But most importantly, the report emphasised that nations in regions such as Africa, Asia and Latin America have gradually lost hope in the legality and justness of a geopolitical structure which has neglected their reasonable concerns in the international domain and have refused to address them. The report stressed that for many countries, these issues are connected to the West. The states in the Global South view the international order led by the US and Europe as reminiscent of neo-colonialism, hypocrisy and lack of empathy.
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The declarations made at the Munich Security Conference make it plain that the west understands the need to alter its strategy for working with developing nations in the Global South in order to fight the growing influence of Beijing and Moscow.
While these nations have historically been seen as recipients of aid and development rather than as equal participants in a relationship that benefits both parties, this will nevertheless demand for a fundamental change in views and policies towards them.
It will require consistent work and sincere devotion to transcend the imperialist heritage of the west and forge an equal and fruitful partnership with the Global South.
It will be necessary to do this by moving away from the donor-recipient model and towards one that emphasises partnership and mutual benefit, as well as by acknowledging the importance of and need to respect the goals and interests of the Global South.
Western policies in the developing world have a history of plundering wealth, meddling in state affairs, and conducting wars. States that do not follow the dictates of the west are frequently threatened with sanctions or put under tremendous economic pressure.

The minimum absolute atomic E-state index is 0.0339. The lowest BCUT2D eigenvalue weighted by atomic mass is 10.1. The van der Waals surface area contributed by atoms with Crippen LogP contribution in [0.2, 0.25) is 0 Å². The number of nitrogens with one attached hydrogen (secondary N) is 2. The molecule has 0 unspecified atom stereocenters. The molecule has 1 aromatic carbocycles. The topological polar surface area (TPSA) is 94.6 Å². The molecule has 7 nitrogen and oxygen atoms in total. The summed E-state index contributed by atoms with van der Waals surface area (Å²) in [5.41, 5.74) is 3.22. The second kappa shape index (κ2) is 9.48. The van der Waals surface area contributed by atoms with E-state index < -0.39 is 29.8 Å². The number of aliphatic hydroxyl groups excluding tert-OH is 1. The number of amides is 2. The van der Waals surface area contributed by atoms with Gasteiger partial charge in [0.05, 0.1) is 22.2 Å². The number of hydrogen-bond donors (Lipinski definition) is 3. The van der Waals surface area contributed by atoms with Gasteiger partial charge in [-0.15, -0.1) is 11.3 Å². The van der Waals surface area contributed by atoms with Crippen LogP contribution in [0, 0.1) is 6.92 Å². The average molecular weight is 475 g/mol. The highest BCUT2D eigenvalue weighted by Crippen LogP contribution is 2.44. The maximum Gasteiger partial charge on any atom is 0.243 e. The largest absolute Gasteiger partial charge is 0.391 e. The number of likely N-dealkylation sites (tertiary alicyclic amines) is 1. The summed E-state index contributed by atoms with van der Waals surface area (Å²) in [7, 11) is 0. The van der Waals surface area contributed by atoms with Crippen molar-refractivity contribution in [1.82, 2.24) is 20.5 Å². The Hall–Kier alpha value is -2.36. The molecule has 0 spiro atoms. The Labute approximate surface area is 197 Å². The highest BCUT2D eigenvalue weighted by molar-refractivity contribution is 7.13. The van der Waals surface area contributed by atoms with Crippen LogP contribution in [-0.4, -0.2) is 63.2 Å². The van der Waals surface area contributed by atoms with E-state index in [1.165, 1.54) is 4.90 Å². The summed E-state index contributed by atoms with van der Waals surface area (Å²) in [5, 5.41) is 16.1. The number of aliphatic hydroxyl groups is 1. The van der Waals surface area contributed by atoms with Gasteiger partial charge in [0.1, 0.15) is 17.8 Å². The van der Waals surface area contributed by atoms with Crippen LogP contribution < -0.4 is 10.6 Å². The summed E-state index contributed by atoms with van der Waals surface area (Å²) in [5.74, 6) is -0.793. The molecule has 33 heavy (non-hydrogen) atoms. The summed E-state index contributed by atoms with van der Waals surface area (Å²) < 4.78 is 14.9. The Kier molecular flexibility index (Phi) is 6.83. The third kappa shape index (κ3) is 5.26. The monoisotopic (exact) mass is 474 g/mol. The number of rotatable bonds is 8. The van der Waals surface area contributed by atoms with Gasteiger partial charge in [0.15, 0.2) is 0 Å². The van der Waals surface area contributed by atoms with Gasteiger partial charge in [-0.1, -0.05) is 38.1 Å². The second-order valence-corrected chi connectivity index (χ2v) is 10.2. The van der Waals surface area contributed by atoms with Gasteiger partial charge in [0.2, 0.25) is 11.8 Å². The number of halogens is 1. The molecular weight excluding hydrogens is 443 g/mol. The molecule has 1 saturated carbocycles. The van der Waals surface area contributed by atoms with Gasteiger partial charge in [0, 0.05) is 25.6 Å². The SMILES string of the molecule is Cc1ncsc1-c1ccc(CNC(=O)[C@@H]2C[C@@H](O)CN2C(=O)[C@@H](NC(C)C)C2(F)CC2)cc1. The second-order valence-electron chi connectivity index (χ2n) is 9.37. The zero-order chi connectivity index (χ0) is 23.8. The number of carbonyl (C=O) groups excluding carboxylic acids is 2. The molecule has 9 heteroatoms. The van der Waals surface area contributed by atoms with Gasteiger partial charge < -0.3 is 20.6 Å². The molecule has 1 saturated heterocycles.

A few instances of how western powers have acted against the interests and welfare of countries in the Global South include the wars in Afghanistan and Iraq, the support for authoritarian regimes and coups, the economic squeeze on nations like Venezuela and Lebanon, and the unequal distribution of vaccines during the COVID-19 pandemic.
How a changing geopolitical order eroded the hegemony of the US and Europe
Now, the relationship between the West and the Global South, also known as the developing world or the third world, has been one of the most complex and contentious issues in international politics for several decades.
Historically, the West, which includes North America, Western Europe, and Australia, has been dominant in terms of economic, military, and cultural power. In contrast, the Global South, which comprises most of Africa, Asia, and Latin America, has struggled with issues such as poverty, political instability, and underdevelopment.
The relationship between the two regions has been marked by various forms of exploitation, including economic, political, and cultural imperialism.
For example, during the colonial period, the West established direct control over the Global South, exploiting its natural resources and labour for their own benefit. Even after decolonization, the West continued to exert its influence through economic policies such as structural adjustment programs and trade agreements that often favoured Western corporations and governments.